The National Development Plan shows clearly that with the ANC in power, things are only going to deteriorate. But hopefully it will also be the motivator for the political opposition to begin formulating a common-sense alternative.
South Africa deserves better than socialism.
The vastly unsuccessful French hate tax has driven scores of highly productive French professionals and entrepreneurs into financial diaspora. As things look right now, the French government can be happy of the 75-percent marginal income tax bracket does not lead to a net loss of revenue.
You would expect politicians in other countries to pay close attention to what the French are doing – and learn. However, since the advocates of hate taxes on high-income earners are socialists almost by definition, it would be illogical to expect them to take a logical look at the consequences of hate-taxing the rich. To them, the confiscatory principle behind the tax is an ideological motivator that has nothing to do with economic results.
There is, however, a large segment of people in the middle of the political spectrum who are not ideologically married to hate taxes, who are open to economic arguments but who may be swayed in favor of such taxes just because they are concerned about the government’s budget. Those people are the make-or-breakers of already highly taxed economies: on the one hand, a hate tax will break the back of the last segment of productive citizens; on the other hand, avoiding the hate tax opens for reforms that can actually improve an economy and put it back on its right track again.
Unfortunately, it seems as though the French hate tax initiative could have planted the seed of a global trend. South Africa is considering following in the French footsteps, and there are now voices in Britain in favor of similar policies. From the Daily Express:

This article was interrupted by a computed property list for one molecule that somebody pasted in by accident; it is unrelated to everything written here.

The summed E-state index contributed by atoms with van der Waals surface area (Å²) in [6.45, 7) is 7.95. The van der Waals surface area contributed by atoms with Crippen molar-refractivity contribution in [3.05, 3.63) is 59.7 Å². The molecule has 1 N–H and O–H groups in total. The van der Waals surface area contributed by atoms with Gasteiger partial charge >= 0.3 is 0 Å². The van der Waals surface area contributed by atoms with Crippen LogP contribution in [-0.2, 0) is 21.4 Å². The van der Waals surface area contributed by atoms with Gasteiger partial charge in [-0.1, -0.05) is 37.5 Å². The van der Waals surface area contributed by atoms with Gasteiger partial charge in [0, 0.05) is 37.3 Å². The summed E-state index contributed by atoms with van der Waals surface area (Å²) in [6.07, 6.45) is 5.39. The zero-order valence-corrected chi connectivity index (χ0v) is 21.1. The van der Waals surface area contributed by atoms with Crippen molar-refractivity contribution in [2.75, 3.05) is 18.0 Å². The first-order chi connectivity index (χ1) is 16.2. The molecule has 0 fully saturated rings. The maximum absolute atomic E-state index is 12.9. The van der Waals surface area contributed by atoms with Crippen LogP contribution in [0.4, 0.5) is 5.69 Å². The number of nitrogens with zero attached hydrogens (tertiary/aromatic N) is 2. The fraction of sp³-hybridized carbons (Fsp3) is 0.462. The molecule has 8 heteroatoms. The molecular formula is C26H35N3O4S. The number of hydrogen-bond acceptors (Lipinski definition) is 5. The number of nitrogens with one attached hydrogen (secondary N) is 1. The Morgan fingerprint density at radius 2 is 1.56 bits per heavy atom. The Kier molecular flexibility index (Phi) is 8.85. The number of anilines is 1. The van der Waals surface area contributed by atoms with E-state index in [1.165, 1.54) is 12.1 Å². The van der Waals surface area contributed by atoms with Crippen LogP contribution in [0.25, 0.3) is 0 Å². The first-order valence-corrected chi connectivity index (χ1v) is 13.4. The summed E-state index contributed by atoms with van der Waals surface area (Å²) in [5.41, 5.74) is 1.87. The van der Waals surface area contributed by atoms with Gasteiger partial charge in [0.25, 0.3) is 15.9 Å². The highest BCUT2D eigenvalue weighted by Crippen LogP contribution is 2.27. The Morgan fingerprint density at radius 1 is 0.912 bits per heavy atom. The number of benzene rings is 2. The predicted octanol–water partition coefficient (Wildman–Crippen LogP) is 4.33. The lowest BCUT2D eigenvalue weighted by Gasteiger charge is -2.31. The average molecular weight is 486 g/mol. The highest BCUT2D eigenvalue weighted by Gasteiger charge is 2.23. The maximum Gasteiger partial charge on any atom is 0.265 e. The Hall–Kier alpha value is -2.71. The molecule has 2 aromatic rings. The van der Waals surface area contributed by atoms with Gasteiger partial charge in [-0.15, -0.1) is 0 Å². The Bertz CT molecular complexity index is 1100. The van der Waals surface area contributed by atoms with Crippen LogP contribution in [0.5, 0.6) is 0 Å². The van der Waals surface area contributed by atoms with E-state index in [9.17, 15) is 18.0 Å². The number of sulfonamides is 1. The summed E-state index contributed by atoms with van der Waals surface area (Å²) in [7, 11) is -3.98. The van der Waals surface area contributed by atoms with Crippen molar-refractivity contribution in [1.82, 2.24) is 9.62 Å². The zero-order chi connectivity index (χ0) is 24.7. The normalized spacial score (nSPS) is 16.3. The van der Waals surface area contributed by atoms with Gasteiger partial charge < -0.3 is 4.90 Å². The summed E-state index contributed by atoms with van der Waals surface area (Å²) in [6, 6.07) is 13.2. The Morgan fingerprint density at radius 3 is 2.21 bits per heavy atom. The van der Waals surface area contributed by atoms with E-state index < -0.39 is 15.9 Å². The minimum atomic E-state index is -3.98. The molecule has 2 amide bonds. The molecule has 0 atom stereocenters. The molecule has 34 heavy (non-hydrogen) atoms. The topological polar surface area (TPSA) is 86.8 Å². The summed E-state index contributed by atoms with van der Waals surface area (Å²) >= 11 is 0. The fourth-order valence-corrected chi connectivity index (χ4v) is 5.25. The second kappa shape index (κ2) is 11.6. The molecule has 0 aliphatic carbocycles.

Calvin Coolidge, the far-sighted American President of the 1920s, once said that “collecting more taxes than is absolutely necessary is legalised robbery.” Tragically, his wise words appear to have been lost on our political class, whose members spend much of their time dreaming up new ways to grab our cash. As the appetite of the state machine becomes ever more ravenous, so the tax system grows ever more oppressive. Now the Liberal Democrats want to expand the scope of this confiscatory regime even further.
The British Liberal Democrat party has long claimed that its reason to exist is that British politics needs a strong middle-of-the-road party, a compromise between conservative Tories and social-democrat Labor. That has changed over time, of course, as the Tories have drifted in toward the middle and the Liberal Democrats have become an increasingly clone-like copy of the main stream of the Labor party.
Nevertheless, it is noteworthy that this is the party that now proposes a hate tax. It verifies the theory that there is a critical mass in the center of politics that can be swayed by socialists into supporting anti-rich taxation, typically in the name of fiscal responsibility.
QED, as the Daily Express reports:
A plan drawn up by the party’s Federal Policy Committee proposes a wide-ranging new so-called “wealth tax”, targeted at anyone with assets estimated to be worth more than £2 million in total. The sum would include not just property but all possessions, including shares, paintings, jewellery, cars, and furniture, on which the owners have probably already paid tax.
Imagine the bureaucracy needed to assess the values of all these various kinds of property. Of course, the Liberal Democrats have already thought of this, as they suggest that “tax inspectors would be given unprecedented new powers to go into homes and check the valuations of personal effects.” So much for personal integrity, something European liberals typically claim to be staunch supporters of.
Daily Express again: